You're only given a little spark of madness. You mustn't lose it. Robin Williams

Location: Kentucky, United States

Tuesday, May 20, 2003


It has rained so much lately that the earth seems weary from the weight of it. Puddles lie around the yard like pale oval mirrors reflecting the overcast sky. The discouraged sun has forgotten us it seems; overwhelmed by the battle he has moved on to better climes and has left us sodden and dejected, awash in unremitting twilight.

However, I remember the promise I made that summer, the summer without rain. The grass turned brown and died and the trees all held their breath, waiting. Everyone went about his or her day with a feeling of nervous expectancy. Conversations were broken with sharp glances at the sky, pauses that listened to the sound of the wind, and lips unconsciously tasting the air. Glasses of water were chosen at meals instead of tea, or cola, and sipped slowly, pondered, like an unfamiliar object, seen again for the first time.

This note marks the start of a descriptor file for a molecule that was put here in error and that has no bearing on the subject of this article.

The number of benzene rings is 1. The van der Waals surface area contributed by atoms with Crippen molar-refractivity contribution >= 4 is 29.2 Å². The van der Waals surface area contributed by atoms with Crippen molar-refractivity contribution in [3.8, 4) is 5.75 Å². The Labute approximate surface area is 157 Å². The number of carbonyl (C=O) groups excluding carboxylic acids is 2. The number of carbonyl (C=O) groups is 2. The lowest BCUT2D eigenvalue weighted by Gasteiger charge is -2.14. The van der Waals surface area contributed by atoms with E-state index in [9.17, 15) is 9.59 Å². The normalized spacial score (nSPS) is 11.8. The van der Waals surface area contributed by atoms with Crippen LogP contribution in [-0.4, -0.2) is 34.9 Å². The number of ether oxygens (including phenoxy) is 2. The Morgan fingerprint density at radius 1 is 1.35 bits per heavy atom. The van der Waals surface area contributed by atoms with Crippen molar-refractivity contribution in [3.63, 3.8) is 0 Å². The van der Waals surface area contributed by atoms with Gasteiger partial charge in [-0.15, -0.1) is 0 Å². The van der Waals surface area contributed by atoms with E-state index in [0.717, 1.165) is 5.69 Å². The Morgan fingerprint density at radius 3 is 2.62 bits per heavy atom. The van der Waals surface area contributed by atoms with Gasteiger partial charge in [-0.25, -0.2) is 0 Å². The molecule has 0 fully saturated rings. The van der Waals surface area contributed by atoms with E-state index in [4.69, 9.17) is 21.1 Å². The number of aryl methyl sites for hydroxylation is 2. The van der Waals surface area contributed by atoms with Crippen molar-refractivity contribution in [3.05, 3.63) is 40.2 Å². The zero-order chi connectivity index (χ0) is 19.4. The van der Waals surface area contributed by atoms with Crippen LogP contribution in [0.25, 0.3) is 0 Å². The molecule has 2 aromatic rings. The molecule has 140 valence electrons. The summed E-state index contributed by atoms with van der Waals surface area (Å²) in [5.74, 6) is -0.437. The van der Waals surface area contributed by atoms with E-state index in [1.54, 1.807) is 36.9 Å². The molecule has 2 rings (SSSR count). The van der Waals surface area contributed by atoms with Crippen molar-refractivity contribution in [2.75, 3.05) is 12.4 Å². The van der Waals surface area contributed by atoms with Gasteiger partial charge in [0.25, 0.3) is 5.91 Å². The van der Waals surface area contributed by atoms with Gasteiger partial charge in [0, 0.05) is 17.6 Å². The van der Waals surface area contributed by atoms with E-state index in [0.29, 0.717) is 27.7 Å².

When it finally came, I was at work, indoors, under fluorescent filtered air. I had to flee. I stood unashamed in the parking lot, face up, arms out to receive an epiphany of large lazy drops of rain. I promised to never again complain of the presence of this friend, this comforter, and to be thankful that the drought in my soul is now past.


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